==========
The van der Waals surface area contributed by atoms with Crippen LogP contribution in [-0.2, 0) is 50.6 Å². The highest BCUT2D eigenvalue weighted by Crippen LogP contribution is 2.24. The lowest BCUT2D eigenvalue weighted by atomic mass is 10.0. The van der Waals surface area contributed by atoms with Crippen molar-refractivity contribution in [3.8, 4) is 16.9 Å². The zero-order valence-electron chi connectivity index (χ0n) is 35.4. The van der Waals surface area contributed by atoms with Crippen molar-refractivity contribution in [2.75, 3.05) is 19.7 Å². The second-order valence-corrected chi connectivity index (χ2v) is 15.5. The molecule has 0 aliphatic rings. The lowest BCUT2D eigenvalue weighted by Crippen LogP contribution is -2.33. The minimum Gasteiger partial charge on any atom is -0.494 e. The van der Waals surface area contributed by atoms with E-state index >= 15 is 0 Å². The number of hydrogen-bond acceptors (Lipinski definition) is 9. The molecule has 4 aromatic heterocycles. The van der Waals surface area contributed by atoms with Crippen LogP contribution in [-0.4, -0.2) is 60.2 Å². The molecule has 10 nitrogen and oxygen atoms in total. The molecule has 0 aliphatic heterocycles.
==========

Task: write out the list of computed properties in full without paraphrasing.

The van der Waals surface area contributed by atoms with Crippen LogP contribution in [-0.2, 0) is 50.6 Å². The highest BCUT2D eigenvalue weighted by Crippen LogP contribution is 2.24. The lowest BCUT2D eigenvalue weighted by atomic mass is 10.0. The van der Waals surface area contributed by atoms with Crippen molar-refractivity contribution in [3.8, 4) is 16.9 Å². The zero-order valence-electron chi connectivity index (χ0n) is 35.4. The van der Waals surface area contributed by atoms with Crippen molar-refractivity contribution in [2.75, 3.05) is 19.7 Å². The second-order valence-corrected chi connectivity index (χ2v) is 15.5. The molecule has 0 aliphatic rings. The lowest BCUT2D eigenvalue weighted by Crippen LogP contribution is -2.33. The minimum Gasteiger partial charge on any atom is -0.494 e. The van der Waals surface area contributed by atoms with E-state index >= 15 is 0 Å². The number of hydrogen-bond acceptors (Lipinski definition) is 9. The molecule has 4 aromatic heterocycles. The van der Waals surface area contributed by atoms with Crippen LogP contribution in [-0.4, -0.2) is 60.2 Å². The molecule has 10 nitrogen and oxygen atoms in total. The molecule has 0 aliphatic heterocycles.